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Mind games

Keen mental approach keeps Warriors thinking state

Keen mental approach keeps Warriors thinking state

May 23, 2006|by DAN KAUFFMAN

Boonsboro's baseball team already knew how to start a season with a flourish. This season, they're conquering the ending.

Last season, Boonsboro got out to a 9-2 start and was at the top of the MVAL Antietam standings, but faltered down the stretch, going 5-5 over its final 10 games.

There was no letdown this year as the Warriors (16-5) took the MVAL Antietam lead early and never let it go. Boonsboro carried that momentum into the playoffs, winning the Maryland Class 1A West region title Saturday with a 4-2 victory over Williamsport that earned the Warriors a spot in today's state semifinals at 4 p.m., against Snow Hill at McCurdy Field in Frederick, Md.

Boonsboro has not lost two in a row all season, showing remarkable consistency and an ability to shake off disappointment and move on.

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"I think they're pretty focused on what they want to do, and they come to play," Warriors coach Max Shaffer said. "They've set their expectations real high besides what I hold them to, and they're doing real well."

So what changed from last year to this one? It's hard to say, really. However, Shaffer pointed to midseason losses to Clear Spring and South Hagerstown as an eye-opener, and that the team's mentality changed after that.

"They realized we couldn't take any team for granted, and we grew from that," Shaffer said. "That's what woke us up."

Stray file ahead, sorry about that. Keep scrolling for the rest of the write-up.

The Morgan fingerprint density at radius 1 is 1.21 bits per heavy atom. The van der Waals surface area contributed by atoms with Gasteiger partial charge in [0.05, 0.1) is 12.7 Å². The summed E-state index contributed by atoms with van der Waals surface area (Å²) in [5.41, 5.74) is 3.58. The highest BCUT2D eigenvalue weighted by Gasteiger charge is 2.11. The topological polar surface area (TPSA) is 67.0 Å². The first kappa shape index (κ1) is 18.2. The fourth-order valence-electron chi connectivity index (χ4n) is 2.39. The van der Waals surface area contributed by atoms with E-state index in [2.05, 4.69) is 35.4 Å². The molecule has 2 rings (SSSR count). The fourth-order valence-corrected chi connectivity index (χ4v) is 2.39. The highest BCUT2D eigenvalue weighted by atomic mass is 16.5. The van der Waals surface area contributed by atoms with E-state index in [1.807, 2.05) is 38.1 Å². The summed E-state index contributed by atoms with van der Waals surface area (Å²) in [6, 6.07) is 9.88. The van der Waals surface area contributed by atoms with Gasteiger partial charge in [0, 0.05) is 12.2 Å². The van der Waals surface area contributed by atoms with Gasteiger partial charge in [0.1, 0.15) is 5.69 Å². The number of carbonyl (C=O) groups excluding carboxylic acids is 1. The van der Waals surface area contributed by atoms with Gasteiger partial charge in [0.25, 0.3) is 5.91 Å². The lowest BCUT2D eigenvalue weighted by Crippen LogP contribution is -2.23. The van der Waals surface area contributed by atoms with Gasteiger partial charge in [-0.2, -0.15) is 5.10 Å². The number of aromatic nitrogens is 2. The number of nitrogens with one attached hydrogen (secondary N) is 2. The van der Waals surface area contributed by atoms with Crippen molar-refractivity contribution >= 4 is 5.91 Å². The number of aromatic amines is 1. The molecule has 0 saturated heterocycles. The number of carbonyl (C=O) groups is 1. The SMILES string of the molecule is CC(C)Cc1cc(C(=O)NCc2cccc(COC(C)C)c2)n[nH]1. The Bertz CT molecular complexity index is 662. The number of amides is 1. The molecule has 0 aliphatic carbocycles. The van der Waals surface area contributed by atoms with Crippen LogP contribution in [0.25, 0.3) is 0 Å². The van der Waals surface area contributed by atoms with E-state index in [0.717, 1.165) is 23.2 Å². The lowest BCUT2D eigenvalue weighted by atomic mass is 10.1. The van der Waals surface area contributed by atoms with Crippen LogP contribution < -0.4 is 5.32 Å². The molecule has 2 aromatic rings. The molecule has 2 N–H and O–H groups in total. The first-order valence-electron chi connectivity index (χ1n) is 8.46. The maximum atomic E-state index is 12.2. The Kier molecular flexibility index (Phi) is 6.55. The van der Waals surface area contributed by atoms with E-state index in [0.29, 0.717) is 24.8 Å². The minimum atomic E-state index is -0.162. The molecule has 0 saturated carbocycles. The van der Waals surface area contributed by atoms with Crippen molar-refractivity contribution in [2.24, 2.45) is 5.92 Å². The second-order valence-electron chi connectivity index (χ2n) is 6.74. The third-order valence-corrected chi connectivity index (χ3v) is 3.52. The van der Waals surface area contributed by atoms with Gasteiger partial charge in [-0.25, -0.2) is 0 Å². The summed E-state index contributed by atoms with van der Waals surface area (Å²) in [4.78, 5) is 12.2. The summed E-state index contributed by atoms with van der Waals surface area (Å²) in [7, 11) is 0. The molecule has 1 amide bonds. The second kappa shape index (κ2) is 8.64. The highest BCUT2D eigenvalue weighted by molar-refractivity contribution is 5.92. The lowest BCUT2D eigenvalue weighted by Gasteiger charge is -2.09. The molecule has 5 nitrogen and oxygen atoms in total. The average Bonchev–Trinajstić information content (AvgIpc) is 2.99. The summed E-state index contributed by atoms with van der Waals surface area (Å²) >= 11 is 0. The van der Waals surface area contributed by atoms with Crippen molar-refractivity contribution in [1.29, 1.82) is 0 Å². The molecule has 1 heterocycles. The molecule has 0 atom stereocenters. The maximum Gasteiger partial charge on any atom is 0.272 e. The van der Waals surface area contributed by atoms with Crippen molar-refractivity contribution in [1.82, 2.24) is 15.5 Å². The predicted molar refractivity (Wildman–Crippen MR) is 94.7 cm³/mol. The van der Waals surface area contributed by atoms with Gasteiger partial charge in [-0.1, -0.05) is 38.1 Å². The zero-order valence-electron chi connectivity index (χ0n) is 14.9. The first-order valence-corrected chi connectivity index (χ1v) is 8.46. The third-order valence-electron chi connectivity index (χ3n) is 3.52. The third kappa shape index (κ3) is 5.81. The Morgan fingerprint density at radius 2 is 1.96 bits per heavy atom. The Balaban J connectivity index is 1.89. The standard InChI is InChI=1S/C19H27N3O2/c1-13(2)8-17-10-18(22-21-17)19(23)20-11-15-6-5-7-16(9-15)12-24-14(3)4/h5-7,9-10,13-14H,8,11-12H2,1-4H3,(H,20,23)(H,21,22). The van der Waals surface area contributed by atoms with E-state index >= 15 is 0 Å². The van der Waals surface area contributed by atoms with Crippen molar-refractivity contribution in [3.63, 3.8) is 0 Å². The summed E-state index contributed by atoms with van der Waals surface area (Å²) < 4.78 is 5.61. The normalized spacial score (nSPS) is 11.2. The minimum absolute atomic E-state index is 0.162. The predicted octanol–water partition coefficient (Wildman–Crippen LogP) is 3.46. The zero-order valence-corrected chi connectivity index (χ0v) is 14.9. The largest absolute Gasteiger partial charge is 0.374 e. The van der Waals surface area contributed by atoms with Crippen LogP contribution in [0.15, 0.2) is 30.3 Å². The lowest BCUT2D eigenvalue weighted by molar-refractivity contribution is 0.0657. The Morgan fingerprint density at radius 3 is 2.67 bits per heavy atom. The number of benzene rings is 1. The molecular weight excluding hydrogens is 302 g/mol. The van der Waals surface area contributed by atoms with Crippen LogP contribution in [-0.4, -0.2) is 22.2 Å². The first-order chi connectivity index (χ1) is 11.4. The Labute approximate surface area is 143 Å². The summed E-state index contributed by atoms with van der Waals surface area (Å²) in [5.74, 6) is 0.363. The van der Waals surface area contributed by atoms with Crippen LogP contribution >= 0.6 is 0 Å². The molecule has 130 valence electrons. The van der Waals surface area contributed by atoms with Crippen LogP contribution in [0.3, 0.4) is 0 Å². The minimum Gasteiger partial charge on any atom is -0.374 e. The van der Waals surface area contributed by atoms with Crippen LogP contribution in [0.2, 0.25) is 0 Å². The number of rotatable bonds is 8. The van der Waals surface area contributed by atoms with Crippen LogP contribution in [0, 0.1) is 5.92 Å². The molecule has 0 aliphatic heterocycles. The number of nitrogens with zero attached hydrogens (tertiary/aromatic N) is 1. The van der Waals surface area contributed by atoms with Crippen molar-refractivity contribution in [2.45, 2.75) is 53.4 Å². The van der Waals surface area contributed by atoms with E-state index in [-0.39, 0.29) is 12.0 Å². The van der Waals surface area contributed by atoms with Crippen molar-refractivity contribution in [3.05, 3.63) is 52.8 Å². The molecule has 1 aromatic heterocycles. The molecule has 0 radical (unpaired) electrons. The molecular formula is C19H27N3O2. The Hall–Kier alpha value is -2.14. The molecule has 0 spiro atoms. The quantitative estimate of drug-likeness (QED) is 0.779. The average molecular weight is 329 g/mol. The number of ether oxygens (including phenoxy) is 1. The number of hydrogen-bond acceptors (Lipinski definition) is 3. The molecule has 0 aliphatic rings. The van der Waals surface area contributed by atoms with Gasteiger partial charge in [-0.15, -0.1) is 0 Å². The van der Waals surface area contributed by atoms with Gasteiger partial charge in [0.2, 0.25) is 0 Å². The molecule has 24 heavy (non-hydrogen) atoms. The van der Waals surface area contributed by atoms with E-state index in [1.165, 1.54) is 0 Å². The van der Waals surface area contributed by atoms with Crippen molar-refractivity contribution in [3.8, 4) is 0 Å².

Boonsboro's pitching has been a strength all season, led by staff ace Cam Shifler. He went 5-0 with a 0.91 ERA, allowing 20 hits and 15 walks in 43 innings while striking out 60. He was sharp against Williamsport in the regional final, giving up six hits and one earned run, walking two and fanning four in a complete-game victory.

Crafty left-hander Zac Shifler and sophomore Chris Selby give the Warriors pitching depth, and the defense behind them has been solid.

"In high school baseball, you mainly need pitching," Shaffer said. "Our defense is always there and they bail us out when we're not hitting, and we always seem to get the timely hit."

The Warriors are led offensively by catcher Kyle Kane (.532, six doubles, five homers), the main power threat. Boonsboro surrounds him with plenty of guys who are capable of spraying line drives, as six regular starters - Matt Fortese, Cody Poffenberger, Jeremiah Mills, Jared Ferguson, Tim Cole and Cam Shifler - all hit better than .300 during the regular season, and part-time starter Josh Anders hit .313 in 35 at-bats.

"You just tell them to hit the ball, and they'll hit it," Shaffer said. "We rely on hits more than we do power, and they've been pretty smart on the bases this year. They told me they got picked off a lot last year, and they learned from that."

Boonsboro appears to be a team with no major weaknesses - and that includes the mental side of the game. Should the Warriors find themselves in a tough spot today or, should they advance, Saturday's state title game, look for them to show the determination they've shown all season.

"Everyone makes mistakes, it's how you handle the adversity," Shaffer said. "These kids handled adversity real well."

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